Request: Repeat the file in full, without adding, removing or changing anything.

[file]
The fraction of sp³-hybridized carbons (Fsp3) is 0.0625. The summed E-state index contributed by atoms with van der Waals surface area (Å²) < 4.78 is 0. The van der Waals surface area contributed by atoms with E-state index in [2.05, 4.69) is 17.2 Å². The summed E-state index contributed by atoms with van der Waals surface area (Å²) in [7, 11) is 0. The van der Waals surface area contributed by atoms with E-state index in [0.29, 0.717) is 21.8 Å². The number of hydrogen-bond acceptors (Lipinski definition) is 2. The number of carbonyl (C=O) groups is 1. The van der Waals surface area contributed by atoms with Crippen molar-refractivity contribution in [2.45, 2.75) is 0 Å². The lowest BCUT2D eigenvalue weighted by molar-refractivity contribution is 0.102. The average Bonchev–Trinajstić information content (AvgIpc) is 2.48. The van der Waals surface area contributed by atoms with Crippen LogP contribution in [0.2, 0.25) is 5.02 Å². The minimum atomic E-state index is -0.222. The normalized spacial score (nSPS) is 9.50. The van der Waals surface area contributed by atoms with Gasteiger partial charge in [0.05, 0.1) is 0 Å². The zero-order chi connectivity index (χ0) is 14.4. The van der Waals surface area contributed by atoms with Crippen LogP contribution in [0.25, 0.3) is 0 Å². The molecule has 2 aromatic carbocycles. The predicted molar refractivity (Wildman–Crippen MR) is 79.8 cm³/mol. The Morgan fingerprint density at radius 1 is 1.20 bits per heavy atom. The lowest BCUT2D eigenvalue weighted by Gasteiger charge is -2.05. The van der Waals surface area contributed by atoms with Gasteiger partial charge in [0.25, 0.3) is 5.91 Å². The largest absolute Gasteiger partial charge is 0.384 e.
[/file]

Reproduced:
The fraction of sp³-hybridized carbons (Fsp3) is 0.0625. The summed E-state index contributed by atoms with van der Waals surface area (Å²) < 4.78 is 0. The van der Waals surface area contributed by atoms with E-state index in [2.05, 4.69) is 17.2 Å². The summed E-state index contributed by atoms with van der Waals surface area (Å²) in [7, 11) is 0. The van der Waals surface area contributed by atoms with E-state index in [0.29, 0.717) is 21.8 Å². The number of hydrogen-bond acceptors (Lipinski definition) is 2. The number of carbonyl (C=O) groups is 1. The van der Waals surface area contributed by atoms with Crippen molar-refractivity contribution in [2.45, 2.75) is 0 Å². The lowest BCUT2D eigenvalue weighted by molar-refractivity contribution is 0.102. The average Bonchev–Trinajstić information content (AvgIpc) is 2.48. The van der Waals surface area contributed by atoms with Crippen LogP contribution in [0.2, 0.25) is 5.02 Å². The minimum atomic E-state index is -0.222. The normalized spacial score (nSPS) is 9.50. The van der Waals surface area contributed by atoms with Gasteiger partial charge in [0.05, 0.1) is 0 Å². The zero-order chi connectivity index (χ0) is 14.4. The van der Waals surface area contributed by atoms with Crippen LogP contribution in [0.25, 0.3) is 0 Å². The molecule has 2 aromatic carbocycles. The predicted molar refractivity (Wildman–Crippen MR) is 79.8 cm³/mol. The Morgan fingerprint density at radius 1 is 1.20 bits per heavy atom. The lowest BCUT2D eigenvalue weighted by Gasteiger charge is -2.05. The van der Waals surface area contributed by atoms with Gasteiger partial charge in [0.25, 0.3) is 5.91 Å². The largest absolute Gasteiger partial charge is 0.384 e.